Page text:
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peel adhesion test iconPeel and Adhesion Testing

Adhesive strength is measured for many purposes. Some bonds are designed not to break in use (e.g. construction materials), some are designed to allow separation in normal use (e.g. a foil lid), and others are designed to be resealed a number of times (e.g. resealable bag tape). Some things peel without a separate adhesive layer, such as an induction-welded foil, or grip seal bags, and some adhesive joins for security come apart but must not reseal. Adhesive bonding can be measured by tensile testing, shear testing or compression testing, but where there is flexibility in a joined layer, a peel test is appropriate.

A universal tester can be used for any peel test. It will capture high frequency data points, and produce a characteristic curve that will show the strength and evenness of the adhesion. The advantage of using a Mecmesin universal tester is that it can also be used for adhesive shear and compression tests, or coatings pull-off tests.

Predictable opening

Packaging is mainly for the protection or preservation of contents—from physical damage or contamination—and may experience wide variations in temperature from manufacturer to end user. Increasingly, it is designed to open easily by peeling rather than tearing, and without mechanical aid. However, when peelable seals are bonded too strongly, elements can break off, the packaging can delaminate, fail unpredictably or not open fully, or the ability to peel at all can be lost. In the case of resealable packaging, performance must be tested for repeat use. Pressure sensitive tapes and labels are tested in similar ways, for their use in diverse applications.

Reliable adhesion

For fixing one thing to another, adhesive strength (or resistance) is usually what matters most. Some things must not peel apart, such as copper tracks on circuit boards. For others, such as labels, tapes, coatings, inks, laminated cards, or transdermal drug-delivery patches, consistent retention or removal by peeling can both be equally important. In many cases, peelable elements also carry important information that must not be destroyed or lost. Adhesives themselves are frequently tested in lap shear joints, where compressive and tensile tests may both be required, and coatings must be subjected to pull-off strength methods.

Brand image

Aside from the direct cost of wastage from failure, seal and adhesive performance, and coatings durability, are part of a company’s brand, and reflect on perceived product quality and reliability. Peel and adhesion testing is therefore a vital element in quality assurance, as well as in the design of new packaging and closure methods. As packaging design changes in response to environmental concerns, containers need to be stronger whilst using less in materials. And with an ageing population, many consumables, including medical items, need to be accessible to the less strong and dexterous. Peel strength really matters.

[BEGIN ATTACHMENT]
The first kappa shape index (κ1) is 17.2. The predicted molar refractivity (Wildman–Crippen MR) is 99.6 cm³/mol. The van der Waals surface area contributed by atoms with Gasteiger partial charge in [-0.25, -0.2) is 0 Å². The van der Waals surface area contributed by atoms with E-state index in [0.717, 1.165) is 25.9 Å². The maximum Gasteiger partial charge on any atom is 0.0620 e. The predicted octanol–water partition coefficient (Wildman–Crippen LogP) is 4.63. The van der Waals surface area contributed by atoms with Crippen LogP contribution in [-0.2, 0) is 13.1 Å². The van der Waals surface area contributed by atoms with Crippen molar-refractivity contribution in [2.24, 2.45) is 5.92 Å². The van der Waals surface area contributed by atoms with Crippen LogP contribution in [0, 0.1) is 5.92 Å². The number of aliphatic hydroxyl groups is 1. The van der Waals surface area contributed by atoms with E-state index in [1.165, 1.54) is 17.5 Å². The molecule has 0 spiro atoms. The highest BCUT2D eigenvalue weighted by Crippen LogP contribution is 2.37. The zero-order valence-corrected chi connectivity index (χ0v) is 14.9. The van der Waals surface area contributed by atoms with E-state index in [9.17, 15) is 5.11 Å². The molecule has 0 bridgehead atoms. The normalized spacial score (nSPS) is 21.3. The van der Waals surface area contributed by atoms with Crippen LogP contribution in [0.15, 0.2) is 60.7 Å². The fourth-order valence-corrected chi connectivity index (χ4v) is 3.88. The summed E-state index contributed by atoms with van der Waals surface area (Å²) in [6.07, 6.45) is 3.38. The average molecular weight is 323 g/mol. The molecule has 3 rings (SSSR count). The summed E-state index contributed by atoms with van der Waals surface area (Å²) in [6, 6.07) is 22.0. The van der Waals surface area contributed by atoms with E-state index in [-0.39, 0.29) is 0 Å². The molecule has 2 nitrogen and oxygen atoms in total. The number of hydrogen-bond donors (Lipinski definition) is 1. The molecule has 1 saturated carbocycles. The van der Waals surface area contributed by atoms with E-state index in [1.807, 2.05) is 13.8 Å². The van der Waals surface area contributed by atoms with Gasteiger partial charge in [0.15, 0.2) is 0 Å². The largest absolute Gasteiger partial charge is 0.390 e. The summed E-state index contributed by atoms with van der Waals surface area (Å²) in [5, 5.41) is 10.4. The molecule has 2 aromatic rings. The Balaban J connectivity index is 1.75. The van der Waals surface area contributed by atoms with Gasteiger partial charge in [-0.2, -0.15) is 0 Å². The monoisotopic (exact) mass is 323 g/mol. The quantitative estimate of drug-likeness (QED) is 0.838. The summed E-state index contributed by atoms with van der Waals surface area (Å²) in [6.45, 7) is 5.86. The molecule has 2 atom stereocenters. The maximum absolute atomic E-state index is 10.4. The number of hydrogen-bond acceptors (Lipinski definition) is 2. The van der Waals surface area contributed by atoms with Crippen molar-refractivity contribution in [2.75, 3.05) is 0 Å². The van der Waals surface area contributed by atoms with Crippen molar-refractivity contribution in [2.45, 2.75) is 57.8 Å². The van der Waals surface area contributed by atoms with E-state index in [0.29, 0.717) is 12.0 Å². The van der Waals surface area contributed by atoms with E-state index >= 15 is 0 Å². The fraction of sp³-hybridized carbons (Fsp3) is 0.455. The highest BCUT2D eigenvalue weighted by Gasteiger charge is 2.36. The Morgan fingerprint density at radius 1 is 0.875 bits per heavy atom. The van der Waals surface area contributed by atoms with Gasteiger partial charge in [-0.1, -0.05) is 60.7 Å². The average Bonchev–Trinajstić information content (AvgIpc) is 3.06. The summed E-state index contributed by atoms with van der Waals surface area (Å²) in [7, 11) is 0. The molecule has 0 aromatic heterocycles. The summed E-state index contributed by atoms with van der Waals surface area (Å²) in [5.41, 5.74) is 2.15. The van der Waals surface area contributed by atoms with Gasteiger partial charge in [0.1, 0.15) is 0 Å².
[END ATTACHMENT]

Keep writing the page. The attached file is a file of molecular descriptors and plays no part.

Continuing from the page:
Types of peel test

90 degree peel test floating roller peel test 90 degree constant angle PSA tape peel test wheel fixture 180 degree peel adhesion test T-peel test for peel strength in flexible bonds
Floating roller or (without rollers)
moving table
Floating roller (115 degrees) Peel wheel 180 degree peel T-peel

 

Standard test methods tend to prescribe the speed and angle of separation in order to be repeatable. A tester can ensure the consistent speed, but fixtures are required to maintain the correct angle. Any angle can be used, providing it is applied accurately for each test. If a package with a peelable lid is known to be typically opened by hand at 45 degrees, that may be a better internal standard for comparison.

Where one bonded layer is significantly more flexible (e.g. semi-rigid packaging) than the other, a 90 degree test may be most appropriate. Here the holding of the two parts is important, and Mecmesin regularly designs and manufactures custom vacuum-operated holders for preformed plastic retorts and trays. A laminated ID card, by contrast, has a slightly flexible substrate, so a horizontal floating roller fixture can be used. As the peeled layer is pulled vertically up and off, the card is free to move horizontally, maintaining a 90 degree angle of separation. If the substrate is quite rigid (e.g. copper tracks on a printed circuit board), it can simply be secured down, but must still travel proportionately across as the peeled layer is pulled up, to maintain the angle. This is done with an assisted, or moving table fixture.